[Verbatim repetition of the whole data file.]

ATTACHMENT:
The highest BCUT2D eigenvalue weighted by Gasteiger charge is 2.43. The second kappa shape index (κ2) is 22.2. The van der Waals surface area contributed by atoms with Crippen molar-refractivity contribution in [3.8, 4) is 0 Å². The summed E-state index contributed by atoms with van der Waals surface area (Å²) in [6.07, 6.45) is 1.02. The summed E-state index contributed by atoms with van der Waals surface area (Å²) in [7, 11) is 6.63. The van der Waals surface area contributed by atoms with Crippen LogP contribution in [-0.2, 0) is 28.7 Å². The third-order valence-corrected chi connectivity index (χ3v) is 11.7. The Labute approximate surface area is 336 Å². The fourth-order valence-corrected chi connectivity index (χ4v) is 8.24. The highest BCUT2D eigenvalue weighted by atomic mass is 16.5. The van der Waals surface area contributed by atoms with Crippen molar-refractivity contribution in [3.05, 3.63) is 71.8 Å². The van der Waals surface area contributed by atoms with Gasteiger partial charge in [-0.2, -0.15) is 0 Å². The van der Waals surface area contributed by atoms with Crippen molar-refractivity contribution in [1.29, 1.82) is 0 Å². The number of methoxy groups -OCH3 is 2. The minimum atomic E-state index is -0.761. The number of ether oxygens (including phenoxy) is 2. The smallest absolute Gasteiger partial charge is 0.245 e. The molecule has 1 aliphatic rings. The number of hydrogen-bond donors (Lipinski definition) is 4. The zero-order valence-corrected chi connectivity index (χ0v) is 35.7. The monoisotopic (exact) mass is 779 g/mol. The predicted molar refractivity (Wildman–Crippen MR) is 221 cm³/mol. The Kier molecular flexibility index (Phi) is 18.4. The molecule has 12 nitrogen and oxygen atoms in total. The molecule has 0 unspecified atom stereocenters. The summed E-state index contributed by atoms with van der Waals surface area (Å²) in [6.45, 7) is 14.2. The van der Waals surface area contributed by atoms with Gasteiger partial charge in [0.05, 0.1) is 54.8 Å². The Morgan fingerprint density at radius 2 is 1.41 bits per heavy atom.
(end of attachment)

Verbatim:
The highest BCUT2D eigenvalue weighted by Gasteiger charge is 2.43. The second kappa shape index (κ2) is 22.2. The van der Waals surface area contributed by atoms with Crippen molar-refractivity contribution in [3.8, 4) is 0 Å². The summed E-state index contributed by atoms with van der Waals surface area (Å²) in [6.07, 6.45) is 1.02. The summed E-state index contributed by atoms with van der Waals surface area (Å²) in [7, 11) is 6.63. The van der Waals surface area contributed by atoms with Crippen LogP contribution in [-0.2, 0) is 28.7 Å². The third-order valence-corrected chi connectivity index (χ3v) is 11.7. The Labute approximate surface area is 336 Å². The fourth-order valence-corrected chi connectivity index (χ4v) is 8.24. The highest BCUT2D eigenvalue weighted by atomic mass is 16.5. The van der Waals surface area contributed by atoms with Crippen molar-refractivity contribution in [3.05, 3.63) is 71.8 Å². The van der Waals surface area contributed by atoms with Gasteiger partial charge in [-0.2, -0.15) is 0 Å². The van der Waals surface area contributed by atoms with Crippen molar-refractivity contribution in [1.29, 1.82) is 0 Å². The number of methoxy groups -OCH3 is 2. The minimum atomic E-state index is -0.761. The number of ether oxygens (including phenoxy) is 2. The smallest absolute Gasteiger partial charge is 0.245 e. The molecule has 1 aliphatic rings. The number of hydrogen-bond donors (Lipinski definition) is 4. The zero-order valence-corrected chi connectivity index (χ0v) is 35.7. The monoisotopic (exact) mass is 779 g/mol. The predicted molar refractivity (Wildman–Crippen MR) is 221 cm³/mol. The Kier molecular flexibility index (Phi) is 18.4. The molecule has 12 nitrogen and oxygen atoms in total. The molecule has 0 unspecified atom stereocenters. The summed E-state index contributed by atoms with van der Waals surface area (Å²) in [6.45, 7) is 14.2. The van der Waals surface area contributed by atoms with Gasteiger partial charge in [0.05, 0.1) is 54.8 Å². The Morgan fingerprint density at radius 2 is 1.41 bits per heavy atom.